Saturday, July 26, 2014

Asus 6 Series Wireless Routers - FINALLY an AP with Decent Strength / Coverage for Home / SMB


Sorry for being a slack-ass.

Rather than have a fluffy write-up of the unit, I've now actually got one in my hot little hands (my old-trusty Netgear WNDR3700 decided to pack it in after four years).

Although the reviews on SmallNetBuilder are good and I love the work they do, their theory could go a little way further.

I'm currently working on a wireless article that brings together the theory of wireless plus how this applies in the real world, and all the factors that you should bring into the equation when talking wireless (and uplinks as well!).

In the mean time, don't bother buying anything else except an Asus RT-N66U or one of it's 802.11ac variants.


In the enterprise environment it's pretty much taken for granted that wireless AP's will throw wireless signal a decent distance (generally about 15M in a spherical pattern with the AP in the middle) and handle up to about 20 clients when using factory internal antennas.

In the situation where I need to throw signal further than that of a factory internal antenna, I employ an AP with external antenna connectors and then model the RF coverage based on an appropriate external antenna to ensure the required coverage is delivered.

Home AP's (generally sold as wireless routers) always seem to have the same if not better wireless throughput and routing performance than enterprise APs (at short range) but always skimp out on the antennas and internal amplifiers resulting in piss poor coverage and in-turn poor throughput within the home (unless you're generally within 10m of the AP).

Thankfully, that has now changed.

The following models of Asus Wireless Routers have the same if not better processors and 2.4/5GHz radios than their enterprise counterparts and also pack 2.4GHz and 5GHz amplifiers and use external antennas (reportedly 5dBi gain).

RT-N66U (802.11n Simultaneous Dual-Band)
RT-AC66U (802.11AC 1750)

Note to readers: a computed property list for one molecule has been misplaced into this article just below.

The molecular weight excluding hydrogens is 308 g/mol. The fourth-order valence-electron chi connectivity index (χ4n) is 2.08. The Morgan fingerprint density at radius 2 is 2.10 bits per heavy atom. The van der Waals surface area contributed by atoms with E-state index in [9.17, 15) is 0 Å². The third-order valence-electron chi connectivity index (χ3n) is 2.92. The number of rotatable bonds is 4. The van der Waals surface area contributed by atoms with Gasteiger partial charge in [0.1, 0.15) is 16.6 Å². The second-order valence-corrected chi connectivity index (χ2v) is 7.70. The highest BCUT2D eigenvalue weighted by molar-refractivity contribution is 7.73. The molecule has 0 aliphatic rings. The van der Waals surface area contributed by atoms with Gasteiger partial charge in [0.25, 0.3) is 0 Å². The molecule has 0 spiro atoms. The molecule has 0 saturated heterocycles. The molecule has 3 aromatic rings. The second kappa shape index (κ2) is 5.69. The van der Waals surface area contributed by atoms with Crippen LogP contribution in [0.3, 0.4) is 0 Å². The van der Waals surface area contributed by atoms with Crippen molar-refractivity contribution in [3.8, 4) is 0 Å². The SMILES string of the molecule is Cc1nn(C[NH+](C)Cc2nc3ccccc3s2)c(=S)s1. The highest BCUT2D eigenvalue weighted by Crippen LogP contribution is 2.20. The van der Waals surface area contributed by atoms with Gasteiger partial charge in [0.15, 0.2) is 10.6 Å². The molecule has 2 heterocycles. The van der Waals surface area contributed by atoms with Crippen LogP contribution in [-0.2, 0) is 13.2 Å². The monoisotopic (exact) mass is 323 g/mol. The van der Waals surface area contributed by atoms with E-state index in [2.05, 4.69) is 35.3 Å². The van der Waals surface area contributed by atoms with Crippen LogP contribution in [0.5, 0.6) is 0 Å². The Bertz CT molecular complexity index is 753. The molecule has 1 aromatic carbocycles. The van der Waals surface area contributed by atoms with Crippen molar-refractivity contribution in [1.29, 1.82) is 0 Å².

RT-AC68U (802.11AC 1900)

The signal transmit power is significantly better and receive sensitivity also much better than a standard SOHO AP.

In the real world, this means that high throughput applications such as playing a video file off another device on the same WLAN will have much better performance within the same environment when compared to a standard SOHO AP.

As a quick overview, the specs of these AP's is as follows:

The System On a Chip (SoC) processors used in these APs provide fantastic routing performance between interfaces within the device (i.e. Gigabit LAN and 2.4GHz / 5GHz radios)  and the Broadcom chips used for both the 2.4GHz and 5GHz radios are generally regarded as some of the best in the industry.

RF Coverage Pattern (Antenna Modelling):

Example of coverage and throughput provided in a house:

In the event that you require more coverage than what is provided by the included external antennas, using the Asus 6 series you have the option of purchasing additional external antennas to throw the signal even further.

Friday, July 11, 2014

CentOS 7 Released

New version available.
Apparently adds some things that were unique to Fedora up until now.

Sunday, July 6, 2014

The state of Hypervisor Virtualisation 2014

I wish someone would just make the perfect hypervisor.

Basically I guess what I'm asking for is ESX and VCenter to be released as Open Source products and the file system changed to EXT4.